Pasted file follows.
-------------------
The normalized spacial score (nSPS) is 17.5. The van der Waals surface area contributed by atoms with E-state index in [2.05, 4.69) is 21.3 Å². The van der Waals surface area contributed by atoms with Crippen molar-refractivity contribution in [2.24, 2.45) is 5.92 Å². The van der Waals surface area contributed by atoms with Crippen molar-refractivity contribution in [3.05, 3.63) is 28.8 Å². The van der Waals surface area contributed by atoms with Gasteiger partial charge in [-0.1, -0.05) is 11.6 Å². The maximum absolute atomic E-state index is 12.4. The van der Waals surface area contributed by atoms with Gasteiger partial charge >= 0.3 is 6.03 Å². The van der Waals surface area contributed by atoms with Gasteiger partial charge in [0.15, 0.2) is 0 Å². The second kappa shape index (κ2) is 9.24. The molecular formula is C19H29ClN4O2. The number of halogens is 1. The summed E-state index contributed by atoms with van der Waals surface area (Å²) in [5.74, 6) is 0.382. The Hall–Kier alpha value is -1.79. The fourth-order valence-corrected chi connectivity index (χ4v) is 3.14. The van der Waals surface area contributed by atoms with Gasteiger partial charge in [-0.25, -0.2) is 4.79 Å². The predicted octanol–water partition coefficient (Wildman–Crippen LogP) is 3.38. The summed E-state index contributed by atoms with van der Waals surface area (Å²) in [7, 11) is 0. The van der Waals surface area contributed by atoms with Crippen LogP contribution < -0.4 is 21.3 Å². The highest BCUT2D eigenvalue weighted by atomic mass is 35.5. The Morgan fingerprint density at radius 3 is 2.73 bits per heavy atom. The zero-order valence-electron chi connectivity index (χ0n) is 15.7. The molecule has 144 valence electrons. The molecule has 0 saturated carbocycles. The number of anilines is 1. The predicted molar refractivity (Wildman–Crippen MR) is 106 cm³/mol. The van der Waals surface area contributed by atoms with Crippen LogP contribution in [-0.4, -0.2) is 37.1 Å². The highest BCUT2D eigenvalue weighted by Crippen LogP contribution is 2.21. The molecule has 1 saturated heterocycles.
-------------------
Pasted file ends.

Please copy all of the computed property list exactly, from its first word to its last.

The normalized spacial score (nSPS) is 17.5. The van der Waals surface area contributed by atoms with E-state index in [2.05, 4.69) is 21.3 Å². The van der Waals surface area contributed by atoms with Crippen molar-refractivity contribution in [2.24, 2.45) is 5.92 Å². The van der Waals surface area contributed by atoms with Crippen molar-refractivity contribution in [3.05, 3.63) is 28.8 Å². The van der Waals surface area contributed by atoms with Gasteiger partial charge in [-0.1, -0.05) is 11.6 Å². The maximum absolute atomic E-state index is 12.4. The van der Waals surface area contributed by atoms with Gasteiger partial charge >= 0.3 is 6.03 Å². The van der Waals surface area contributed by atoms with Gasteiger partial charge in [0.15, 0.2) is 0 Å². The second kappa shape index (κ2) is 9.24. The molecular formula is C19H29ClN4O2. The number of halogens is 1. The summed E-state index contributed by atoms with van der Waals surface area (Å²) in [5.74, 6) is 0.382. The Hall–Kier alpha value is -1.79. The fourth-order valence-corrected chi connectivity index (χ4v) is 3.14. The van der Waals surface area contributed by atoms with Gasteiger partial charge in [-0.25, -0.2) is 4.79 Å². The predicted octanol–water partition coefficient (Wildman–Crippen LogP) is 3.38. The summed E-state index contributed by atoms with van der Waals surface area (Å²) in [7, 11) is 0. The van der Waals surface area contributed by atoms with Crippen LogP contribution < -0.4 is 21.3 Å². The highest BCUT2D eigenvalue weighted by atomic mass is 35.5. The Morgan fingerprint density at radius 3 is 2.73 bits per heavy atom. The zero-order valence-electron chi connectivity index (χ0n) is 15.7. The molecule has 144 valence electrons. The molecule has 0 saturated carbocycles. The number of anilines is 1. The predicted molar refractivity (Wildman–Crippen MR) is 106 cm³/mol. The van der Waals surface area contributed by atoms with Crippen LogP contribution in [-0.4, -0.2) is 37.1 Å². The highest BCUT2D eigenvalue weighted by Crippen LogP contribution is 2.21. The molecule has 1 saturated heterocycles.